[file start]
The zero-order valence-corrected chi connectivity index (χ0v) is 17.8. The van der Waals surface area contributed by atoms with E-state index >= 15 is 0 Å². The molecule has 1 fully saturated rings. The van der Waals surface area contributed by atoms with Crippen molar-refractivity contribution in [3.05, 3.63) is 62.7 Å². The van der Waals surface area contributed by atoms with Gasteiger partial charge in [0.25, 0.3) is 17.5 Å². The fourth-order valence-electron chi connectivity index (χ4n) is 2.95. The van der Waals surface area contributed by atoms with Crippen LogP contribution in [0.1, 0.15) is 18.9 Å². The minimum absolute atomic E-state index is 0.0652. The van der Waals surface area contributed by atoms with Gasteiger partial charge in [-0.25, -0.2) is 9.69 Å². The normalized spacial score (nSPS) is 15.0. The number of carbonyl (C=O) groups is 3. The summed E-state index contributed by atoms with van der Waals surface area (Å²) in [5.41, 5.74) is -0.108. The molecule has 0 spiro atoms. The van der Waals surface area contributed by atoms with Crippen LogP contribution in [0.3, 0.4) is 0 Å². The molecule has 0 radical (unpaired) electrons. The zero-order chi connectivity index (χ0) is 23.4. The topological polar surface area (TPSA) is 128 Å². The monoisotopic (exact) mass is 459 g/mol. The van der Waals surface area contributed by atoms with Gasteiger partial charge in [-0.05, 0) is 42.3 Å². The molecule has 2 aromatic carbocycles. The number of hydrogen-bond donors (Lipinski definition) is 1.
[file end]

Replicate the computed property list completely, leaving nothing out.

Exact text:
The zero-order valence-corrected chi connectivity index (χ0v) is 17.8. The van der Waals surface area contributed by atoms with E-state index >= 15 is 0 Å². The molecule has 1 fully saturated rings. The van der Waals surface area contributed by atoms with Crippen molar-refractivity contribution in [3.05, 3.63) is 62.7 Å². The van der Waals surface area contributed by atoms with Gasteiger partial charge in [0.25, 0.3) is 17.5 Å². The fourth-order valence-electron chi connectivity index (χ4n) is 2.95. The van der Waals surface area contributed by atoms with Crippen LogP contribution in [0.1, 0.15) is 18.9 Å². The minimum absolute atomic E-state index is 0.0652. The van der Waals surface area contributed by atoms with Gasteiger partial charge in [-0.25, -0.2) is 9.69 Å². The normalized spacial score (nSPS) is 15.0. The number of carbonyl (C=O) groups is 3. The summed E-state index contributed by atoms with van der Waals surface area (Å²) in [5.41, 5.74) is -0.108. The molecule has 0 spiro atoms. The van der Waals surface area contributed by atoms with Crippen LogP contribution in [0.3, 0.4) is 0 Å². The molecule has 0 radical (unpaired) electrons. The zero-order chi connectivity index (χ0) is 23.4. The topological polar surface area (TPSA) is 128 Å². The monoisotopic (exact) mass is 459 g/mol. The van der Waals surface area contributed by atoms with Gasteiger partial charge in [-0.05, 0) is 42.3 Å². The molecule has 2 aromatic carbocycles. The number of hydrogen-bond donors (Lipinski definition) is 1.